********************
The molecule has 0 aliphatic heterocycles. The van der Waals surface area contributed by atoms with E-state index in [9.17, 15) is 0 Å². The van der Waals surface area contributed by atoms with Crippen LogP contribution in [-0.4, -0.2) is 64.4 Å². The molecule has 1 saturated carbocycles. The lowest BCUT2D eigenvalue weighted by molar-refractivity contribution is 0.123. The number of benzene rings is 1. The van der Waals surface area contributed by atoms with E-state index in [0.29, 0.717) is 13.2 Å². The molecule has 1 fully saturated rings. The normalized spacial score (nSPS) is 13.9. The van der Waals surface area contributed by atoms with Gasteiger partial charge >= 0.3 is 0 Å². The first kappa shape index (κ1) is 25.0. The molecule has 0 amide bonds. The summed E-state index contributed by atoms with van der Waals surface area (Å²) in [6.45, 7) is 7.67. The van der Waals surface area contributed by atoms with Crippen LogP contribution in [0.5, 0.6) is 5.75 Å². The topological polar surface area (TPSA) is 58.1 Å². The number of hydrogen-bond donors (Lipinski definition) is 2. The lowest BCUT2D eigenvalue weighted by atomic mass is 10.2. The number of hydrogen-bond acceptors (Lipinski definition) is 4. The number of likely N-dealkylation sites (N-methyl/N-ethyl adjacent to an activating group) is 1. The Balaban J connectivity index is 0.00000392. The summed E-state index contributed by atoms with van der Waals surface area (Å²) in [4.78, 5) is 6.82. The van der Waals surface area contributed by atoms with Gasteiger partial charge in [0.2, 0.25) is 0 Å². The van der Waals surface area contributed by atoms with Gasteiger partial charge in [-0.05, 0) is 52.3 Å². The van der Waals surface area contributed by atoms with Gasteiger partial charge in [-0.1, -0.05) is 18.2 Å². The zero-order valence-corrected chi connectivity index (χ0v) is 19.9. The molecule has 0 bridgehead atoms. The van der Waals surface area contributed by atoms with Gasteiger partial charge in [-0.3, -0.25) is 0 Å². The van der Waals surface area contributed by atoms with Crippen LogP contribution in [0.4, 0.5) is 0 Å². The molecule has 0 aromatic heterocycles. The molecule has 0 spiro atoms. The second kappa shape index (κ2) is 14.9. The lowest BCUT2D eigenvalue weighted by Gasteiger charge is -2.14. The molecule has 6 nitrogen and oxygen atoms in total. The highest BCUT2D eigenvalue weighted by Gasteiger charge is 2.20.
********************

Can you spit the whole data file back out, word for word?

The molecule has 0 aliphatic heterocycles. The van der Waals surface area contributed by atoms with E-state index in [9.17, 15) is 0 Å². The van der Waals surface area contributed by atoms with Crippen LogP contribution in [-0.4, -0.2) is 64.4 Å². The molecule has 1 saturated carbocycles. The lowest BCUT2D eigenvalue weighted by molar-refractivity contribution is 0.123. The number of benzene rings is 1. The van der Waals surface area contributed by atoms with E-state index in [0.29, 0.717) is 13.2 Å². The molecule has 1 fully saturated rings. The normalized spacial score (nSPS) is 13.9. The van der Waals surface area contributed by atoms with Gasteiger partial charge >= 0.3 is 0 Å². The first kappa shape index (κ1) is 25.0. The molecule has 0 amide bonds. The summed E-state index contributed by atoms with van der Waals surface area (Å²) in [6.45, 7) is 7.67. The van der Waals surface area contributed by atoms with Crippen LogP contribution in [0.5, 0.6) is 5.75 Å². The topological polar surface area (TPSA) is 58.1 Å². The number of hydrogen-bond donors (Lipinski definition) is 2. The lowest BCUT2D eigenvalue weighted by atomic mass is 10.2. The number of hydrogen-bond acceptors (Lipinski definition) is 4. The number of likely N-dealkylation sites (N-methyl/N-ethyl adjacent to an activating group) is 1. The Balaban J connectivity index is 0.00000392. The summed E-state index contributed by atoms with van der Waals surface area (Å²) in [4.78, 5) is 6.82. The van der Waals surface area contributed by atoms with Gasteiger partial charge in [0.2, 0.25) is 0 Å². The van der Waals surface area contributed by atoms with Gasteiger partial charge in [-0.05, 0) is 52.3 Å². The van der Waals surface area contributed by atoms with Gasteiger partial charge in [-0.1, -0.05) is 18.2 Å². The zero-order valence-corrected chi connectivity index (χ0v) is 19.9. The molecule has 0 bridgehead atoms. The van der Waals surface area contributed by atoms with Gasteiger partial charge in [-0.3, -0.25) is 0 Å². The van der Waals surface area contributed by atoms with Crippen LogP contribution in [0.4, 0.5) is 0 Å². The molecule has 0 aromatic heterocycles. The molecule has 0 spiro atoms. The second kappa shape index (κ2) is 14.9. The lowest BCUT2D eigenvalue weighted by Gasteiger charge is -2.14. The molecule has 6 nitrogen and oxygen atoms in total. The highest BCUT2D eigenvalue weighted by Gasteiger charge is 2.20.